Josef Wirmer opened a law office in Berlin after studying law. He established contacts with politicians of the Weimar coalition parties that governed Prussia until 1932. An active Catholic, Wirmer joined the Center Party early and strengthened the party’s uncompromisingly democratic left wing. He was married to Hedwig Preckel, with whom he had two daughters and a son. After Hitler’s rise to power, he became an outspoken critic of the leaders of the party’s parliamentary faction, who approved the Enabling Act and later even approved a resolution for the Center Party to dissolve itself. As an attorney, Wirmer assisted victims of racial and political persecution. From 1936 on, he worked together with opposition labor leaders such as Jakob Kaiser, Wilhelm Leuschner, and Max Habermann and established contact to former members of the Center Party in Cologne and Düsseldorf. From 1938 on, he was a close confidant of Hans Oster and Hans von Dohnanyi. In 1941-42, he joined the circle around Carl Goerdeler, who planned to make him minister of justice in his post-coup cabinet. After the failure of the assassination attempt of July 20, 1944, Wirmer was arrested on August 4 and held in the Ravensbrück concentration camp. Before the People’s Court, he sought an open confrontation with Freisler. Wirmer was sentenced to death on September 8, 1944, and murdered the same day in Berlin-Plötzensee.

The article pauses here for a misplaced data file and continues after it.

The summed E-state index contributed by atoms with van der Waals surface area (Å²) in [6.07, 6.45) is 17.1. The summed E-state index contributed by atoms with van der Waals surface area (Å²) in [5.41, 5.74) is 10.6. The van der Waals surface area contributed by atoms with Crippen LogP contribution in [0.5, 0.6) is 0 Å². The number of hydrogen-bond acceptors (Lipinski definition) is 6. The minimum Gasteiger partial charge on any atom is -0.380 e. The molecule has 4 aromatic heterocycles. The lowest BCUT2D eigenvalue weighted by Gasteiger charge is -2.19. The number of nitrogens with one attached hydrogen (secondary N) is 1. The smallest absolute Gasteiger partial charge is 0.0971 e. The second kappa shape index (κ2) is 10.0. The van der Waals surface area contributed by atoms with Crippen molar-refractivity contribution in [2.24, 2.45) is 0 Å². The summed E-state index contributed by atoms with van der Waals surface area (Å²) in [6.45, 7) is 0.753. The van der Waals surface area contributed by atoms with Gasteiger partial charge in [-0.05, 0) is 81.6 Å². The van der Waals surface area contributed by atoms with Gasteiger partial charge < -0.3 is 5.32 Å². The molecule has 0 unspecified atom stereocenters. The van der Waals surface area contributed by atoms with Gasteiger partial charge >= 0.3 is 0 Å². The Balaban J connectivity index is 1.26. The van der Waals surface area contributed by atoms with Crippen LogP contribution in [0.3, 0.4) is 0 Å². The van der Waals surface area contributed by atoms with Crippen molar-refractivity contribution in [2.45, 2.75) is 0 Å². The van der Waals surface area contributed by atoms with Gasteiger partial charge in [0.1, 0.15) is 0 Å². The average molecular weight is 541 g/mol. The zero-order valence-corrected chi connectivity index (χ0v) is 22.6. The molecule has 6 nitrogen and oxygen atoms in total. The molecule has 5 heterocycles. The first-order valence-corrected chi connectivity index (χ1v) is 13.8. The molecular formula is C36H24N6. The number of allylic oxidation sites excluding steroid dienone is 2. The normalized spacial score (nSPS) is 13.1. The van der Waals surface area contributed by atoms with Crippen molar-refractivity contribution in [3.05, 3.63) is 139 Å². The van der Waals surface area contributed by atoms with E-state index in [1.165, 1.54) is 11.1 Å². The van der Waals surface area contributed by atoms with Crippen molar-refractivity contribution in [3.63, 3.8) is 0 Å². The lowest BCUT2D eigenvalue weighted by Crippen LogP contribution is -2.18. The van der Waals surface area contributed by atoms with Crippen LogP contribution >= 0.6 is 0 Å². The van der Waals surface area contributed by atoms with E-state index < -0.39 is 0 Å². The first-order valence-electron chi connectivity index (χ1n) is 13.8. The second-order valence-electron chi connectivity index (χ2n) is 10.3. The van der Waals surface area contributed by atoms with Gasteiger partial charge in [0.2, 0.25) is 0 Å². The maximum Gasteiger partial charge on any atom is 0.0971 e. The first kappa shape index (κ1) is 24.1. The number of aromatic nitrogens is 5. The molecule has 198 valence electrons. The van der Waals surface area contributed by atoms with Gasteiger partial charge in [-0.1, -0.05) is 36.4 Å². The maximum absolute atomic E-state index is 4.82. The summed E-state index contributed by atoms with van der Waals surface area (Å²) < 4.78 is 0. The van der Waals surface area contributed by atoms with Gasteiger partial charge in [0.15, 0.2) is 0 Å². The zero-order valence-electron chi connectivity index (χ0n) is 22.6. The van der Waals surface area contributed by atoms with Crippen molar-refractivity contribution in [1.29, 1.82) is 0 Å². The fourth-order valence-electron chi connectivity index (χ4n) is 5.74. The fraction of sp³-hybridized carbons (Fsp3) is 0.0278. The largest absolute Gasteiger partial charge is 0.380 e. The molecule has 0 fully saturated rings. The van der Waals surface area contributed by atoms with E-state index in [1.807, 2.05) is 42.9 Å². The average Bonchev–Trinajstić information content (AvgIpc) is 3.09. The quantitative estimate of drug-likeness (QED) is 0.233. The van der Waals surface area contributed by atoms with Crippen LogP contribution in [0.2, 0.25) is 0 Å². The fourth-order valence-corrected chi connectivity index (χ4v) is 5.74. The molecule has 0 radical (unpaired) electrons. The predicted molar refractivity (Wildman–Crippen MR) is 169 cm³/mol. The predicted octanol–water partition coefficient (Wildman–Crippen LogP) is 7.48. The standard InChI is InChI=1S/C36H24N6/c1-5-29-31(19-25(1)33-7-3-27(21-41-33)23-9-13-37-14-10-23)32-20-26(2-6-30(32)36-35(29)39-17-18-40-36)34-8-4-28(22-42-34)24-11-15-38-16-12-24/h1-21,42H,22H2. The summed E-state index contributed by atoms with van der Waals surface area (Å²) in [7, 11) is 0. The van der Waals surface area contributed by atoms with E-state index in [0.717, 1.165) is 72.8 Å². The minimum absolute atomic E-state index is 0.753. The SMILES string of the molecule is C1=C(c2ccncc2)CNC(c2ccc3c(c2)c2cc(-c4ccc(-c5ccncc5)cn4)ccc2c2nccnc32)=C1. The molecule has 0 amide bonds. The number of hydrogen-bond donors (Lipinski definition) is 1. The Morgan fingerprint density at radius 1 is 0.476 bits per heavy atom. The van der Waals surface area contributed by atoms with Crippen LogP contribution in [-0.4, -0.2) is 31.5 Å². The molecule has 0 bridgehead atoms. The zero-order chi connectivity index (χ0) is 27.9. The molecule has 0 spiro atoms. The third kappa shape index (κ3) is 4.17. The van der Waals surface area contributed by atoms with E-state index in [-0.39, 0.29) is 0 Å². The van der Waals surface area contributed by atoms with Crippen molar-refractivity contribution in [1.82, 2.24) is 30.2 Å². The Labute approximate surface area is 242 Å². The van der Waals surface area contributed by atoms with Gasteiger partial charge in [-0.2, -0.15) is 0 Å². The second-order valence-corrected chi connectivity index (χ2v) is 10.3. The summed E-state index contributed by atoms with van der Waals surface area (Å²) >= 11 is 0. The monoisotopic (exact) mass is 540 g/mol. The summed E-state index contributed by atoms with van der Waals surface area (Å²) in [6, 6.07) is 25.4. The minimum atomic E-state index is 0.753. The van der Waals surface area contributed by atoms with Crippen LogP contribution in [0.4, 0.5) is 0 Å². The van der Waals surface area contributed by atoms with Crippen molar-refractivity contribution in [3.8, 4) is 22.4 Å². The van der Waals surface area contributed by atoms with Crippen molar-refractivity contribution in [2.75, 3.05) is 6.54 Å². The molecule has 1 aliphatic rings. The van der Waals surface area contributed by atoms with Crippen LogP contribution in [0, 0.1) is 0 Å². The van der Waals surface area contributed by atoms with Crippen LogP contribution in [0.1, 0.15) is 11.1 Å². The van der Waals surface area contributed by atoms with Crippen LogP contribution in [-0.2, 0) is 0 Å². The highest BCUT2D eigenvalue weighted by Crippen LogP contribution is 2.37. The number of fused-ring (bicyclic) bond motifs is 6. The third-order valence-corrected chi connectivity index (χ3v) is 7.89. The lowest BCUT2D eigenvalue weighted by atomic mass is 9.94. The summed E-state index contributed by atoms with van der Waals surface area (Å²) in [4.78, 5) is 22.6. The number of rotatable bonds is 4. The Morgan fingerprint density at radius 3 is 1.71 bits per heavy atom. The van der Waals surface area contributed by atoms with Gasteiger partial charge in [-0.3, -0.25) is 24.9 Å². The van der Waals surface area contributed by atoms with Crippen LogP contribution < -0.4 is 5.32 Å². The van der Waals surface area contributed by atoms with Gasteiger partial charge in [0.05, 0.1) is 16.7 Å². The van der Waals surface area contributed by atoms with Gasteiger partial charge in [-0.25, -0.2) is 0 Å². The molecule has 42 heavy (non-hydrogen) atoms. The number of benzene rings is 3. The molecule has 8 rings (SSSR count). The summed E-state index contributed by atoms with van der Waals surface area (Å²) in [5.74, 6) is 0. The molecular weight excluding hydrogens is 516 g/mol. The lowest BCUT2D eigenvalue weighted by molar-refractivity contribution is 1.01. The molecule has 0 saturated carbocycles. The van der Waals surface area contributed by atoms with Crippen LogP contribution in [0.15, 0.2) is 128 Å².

The German Resistance Memorial Center – www.gdw-berlin.de/en/home/ Photo: Bundesarchiv, Signatur: NL Kaiser

Photo shows Erwin von Witzleben

Erwin von Witzleben

December 04, 1881 – August 08, 1944